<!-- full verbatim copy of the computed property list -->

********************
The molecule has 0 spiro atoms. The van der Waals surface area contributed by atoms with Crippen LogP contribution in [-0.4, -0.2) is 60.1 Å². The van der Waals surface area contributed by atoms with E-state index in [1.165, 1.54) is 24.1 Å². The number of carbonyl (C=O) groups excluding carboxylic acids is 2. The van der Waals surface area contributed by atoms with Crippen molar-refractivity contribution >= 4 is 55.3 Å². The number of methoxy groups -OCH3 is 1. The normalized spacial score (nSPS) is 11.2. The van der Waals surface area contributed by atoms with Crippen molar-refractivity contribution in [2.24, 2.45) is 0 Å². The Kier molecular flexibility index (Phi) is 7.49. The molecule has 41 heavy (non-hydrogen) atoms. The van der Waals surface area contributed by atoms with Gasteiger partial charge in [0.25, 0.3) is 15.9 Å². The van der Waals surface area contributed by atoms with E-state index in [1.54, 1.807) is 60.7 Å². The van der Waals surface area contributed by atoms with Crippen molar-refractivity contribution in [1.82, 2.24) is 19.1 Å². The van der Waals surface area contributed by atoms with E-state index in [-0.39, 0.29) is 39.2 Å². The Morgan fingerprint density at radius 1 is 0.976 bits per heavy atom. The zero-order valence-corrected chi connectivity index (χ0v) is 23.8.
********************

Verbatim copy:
The molecule has 0 spiro atoms. The van der Waals surface area contributed by atoms with Crippen LogP contribution in [-0.4, -0.2) is 60.1 Å². The van der Waals surface area contributed by atoms with E-state index in [1.165, 1.54) is 24.1 Å². The number of carbonyl (C=O) groups excluding carboxylic acids is 2. The van der Waals surface area contributed by atoms with Crippen molar-refractivity contribution >= 4 is 55.3 Å². The number of methoxy groups -OCH3 is 1. The normalized spacial score (nSPS) is 11.2. The van der Waals surface area contributed by atoms with Crippen molar-refractivity contribution in [2.24, 2.45) is 0 Å². The Kier molecular flexibility index (Phi) is 7.49. The molecule has 41 heavy (non-hydrogen) atoms. The van der Waals surface area contributed by atoms with Gasteiger partial charge in [0.25, 0.3) is 15.9 Å². The van der Waals surface area contributed by atoms with E-state index in [1.54, 1.807) is 60.7 Å². The van der Waals surface area contributed by atoms with Crippen molar-refractivity contribution in [1.82, 2.24) is 19.1 Å². The van der Waals surface area contributed by atoms with E-state index in [-0.39, 0.29) is 39.2 Å². The Morgan fingerprint density at radius 1 is 0.976 bits per heavy atom. The zero-order valence-corrected chi connectivity index (χ0v) is 23.8.